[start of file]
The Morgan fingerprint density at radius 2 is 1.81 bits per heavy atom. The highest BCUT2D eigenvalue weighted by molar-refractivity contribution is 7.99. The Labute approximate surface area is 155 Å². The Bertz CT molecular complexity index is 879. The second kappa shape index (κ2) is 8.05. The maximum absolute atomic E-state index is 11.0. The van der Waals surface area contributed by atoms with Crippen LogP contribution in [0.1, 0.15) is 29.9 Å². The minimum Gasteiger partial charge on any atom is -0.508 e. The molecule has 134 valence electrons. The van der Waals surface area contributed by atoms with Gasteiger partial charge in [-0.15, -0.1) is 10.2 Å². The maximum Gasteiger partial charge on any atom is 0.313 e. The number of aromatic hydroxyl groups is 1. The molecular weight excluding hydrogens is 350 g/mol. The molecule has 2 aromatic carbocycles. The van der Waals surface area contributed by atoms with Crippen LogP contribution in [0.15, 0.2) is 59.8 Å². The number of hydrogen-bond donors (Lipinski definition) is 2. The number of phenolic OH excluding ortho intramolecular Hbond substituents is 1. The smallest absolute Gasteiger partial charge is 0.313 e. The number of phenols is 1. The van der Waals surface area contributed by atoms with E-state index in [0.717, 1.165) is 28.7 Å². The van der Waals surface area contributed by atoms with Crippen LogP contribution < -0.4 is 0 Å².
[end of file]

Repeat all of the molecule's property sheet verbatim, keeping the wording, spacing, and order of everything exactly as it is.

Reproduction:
The Morgan fingerprint density at radius 2 is 1.81 bits per heavy atom. The highest BCUT2D eigenvalue weighted by molar-refractivity contribution is 7.99. The Labute approximate surface area is 155 Å². The Bertz CT molecular complexity index is 879. The second kappa shape index (κ2) is 8.05. The maximum absolute atomic E-state index is 11.0. The van der Waals surface area contributed by atoms with Crippen LogP contribution in [0.1, 0.15) is 29.9 Å². The minimum Gasteiger partial charge on any atom is -0.508 e. The molecule has 134 valence electrons. The van der Waals surface area contributed by atoms with Gasteiger partial charge in [-0.15, -0.1) is 10.2 Å². The maximum Gasteiger partial charge on any atom is 0.313 e. The number of aromatic hydroxyl groups is 1. The molecular weight excluding hydrogens is 350 g/mol. The molecule has 2 aromatic carbocycles. The van der Waals surface area contributed by atoms with Crippen LogP contribution in [0.15, 0.2) is 59.8 Å². The number of hydrogen-bond donors (Lipinski definition) is 2. The number of phenolic OH excluding ortho intramolecular Hbond substituents is 1. The smallest absolute Gasteiger partial charge is 0.313 e. The number of phenols is 1. The van der Waals surface area contributed by atoms with E-state index in [0.717, 1.165) is 28.7 Å². The van der Waals surface area contributed by atoms with Crippen LogP contribution < -0.4 is 0 Å².